Ministers, rabbis, politicians, school boards and various other community leaders, for their potential involvement in good works, projects, and causes, see a married couple as a critical resource of society’s future.  It is not that single people don't make similar contributions, but they are not pursued in the same way.  They are perceived as not deeply rooted in the community. By definition their status changes when they marry. They are then viewed as having more reason to commit to strengthening religious institutions and to the needs of the community.

                        In terms of changing peoples' lives, while marriage may be a five or six on a scale of one to ten but feels like a ten at the time, the young married couple cannot in advance compare changes brought about by marriage with the requirements of parenthood – not until their first child is born.  Once that first child is born and the process of caring for and bringing up the child has begun, the full impact of such a demanding and unrelenting challenge is powerfully experienced as a ten. And the issues raised in this book become critical realities rather than abstract theories.

        To be more precise, it is not literally at the time of the birth of a child but rather, according to Dr. Elizabeth Marincola, somewhat later “at the threshold juncture at which a child starts becoming engaged, inquisitive, complicated, and ‘spiritually needy’ – about four years old – that marks this impact. The game changes.”

        One notable example is that interfaith parents, who previously thought they could "expose" their child to both their religious traditions, may begin to understand that their child needs a harmonious whole identity free from uncertainty and ambiguity, not an exposure.  Once that reality is fully recognized other issues of child rearing arise. It also becomes clear that the long-range effects of many decisions couples make on issues of identity may not necessarily correspond to their most hopeful and optimistic expectations.

         Parents come to the realization that identity and self-understanding, especially for a child of interfaith parents, are matters of profound importance. Certain preliminary plans couples make with good intentions may need to be reconsidered and at times fully recanted. An altogether different route, one with clear directional signposts, may present far fewer ruts, detours and obstacles along the way.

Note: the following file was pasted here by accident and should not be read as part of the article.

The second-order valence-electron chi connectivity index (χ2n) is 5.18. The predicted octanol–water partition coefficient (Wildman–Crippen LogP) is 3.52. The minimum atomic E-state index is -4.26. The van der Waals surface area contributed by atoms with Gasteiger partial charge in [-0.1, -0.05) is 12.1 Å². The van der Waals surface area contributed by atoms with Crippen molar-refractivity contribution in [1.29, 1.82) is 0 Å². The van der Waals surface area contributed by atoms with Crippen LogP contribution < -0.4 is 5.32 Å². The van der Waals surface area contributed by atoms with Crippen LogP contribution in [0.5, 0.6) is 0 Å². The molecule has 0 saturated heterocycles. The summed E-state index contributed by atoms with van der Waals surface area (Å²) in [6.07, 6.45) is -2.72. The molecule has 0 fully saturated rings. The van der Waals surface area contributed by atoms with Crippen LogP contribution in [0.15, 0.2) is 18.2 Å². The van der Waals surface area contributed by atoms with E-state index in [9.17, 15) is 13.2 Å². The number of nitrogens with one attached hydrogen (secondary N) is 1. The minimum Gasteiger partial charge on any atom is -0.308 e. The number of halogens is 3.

When a man and a woman decide to become a married couple, each receives great gifts from the other and, in return, gives up important things, such as autonomy and independence, in order to nurture and strengthen their newly created togetherness and to support their union. Every creation – and marriage is just that - requires that a destruction of sorts prepares the way before it.  Every covenant, contract, pact, or transaction necessitating give and take, does away with a previous status, arrangement or condition. Often called a sacred bonding entailing vital and distinct transactional dimensions, marriage is best understood as a covenant relationship between a man and a woman who have essentially broken with their past.   Some parts of the transaction are unconscious, but many are quite deliberate as when a couple works out critically decisive issues thoughtfully and responsibly. The very nature of love, it has been said, finds expression in giving.

            Pastors, rabbis and marriage counselors, often with great skill, help couples become conscious of this give and take process and encourage each of them to engage in these transactions with love.  It is very important to develop sensitivity to the giving and receiving intricacies of the negotiation process and to become mindful of the trades-off. Otherwise potential misunderstandings and poor decisions will likely arise.  In the best of worlds, when well conducted, the decision-making procedure will strengthen the couple's bond.  It will initiate the transformation of the “me” into the “we.” It will also play a crucial role in determining the religious identity of their children and the nature of their home.


            There are any number of important gives and takes that a couple negotiates, such as when one spouse puts the other through school or when one agrees to move to another part of the country, perhaps giving up a job when their spouse is transferred.  These transactions bring about reciprocation in various ways including, for example, remaining at home to care for children, looking after their partner’s parents, and deferring personal ambitions for the sake of maintaining or improving the family’s standard of living.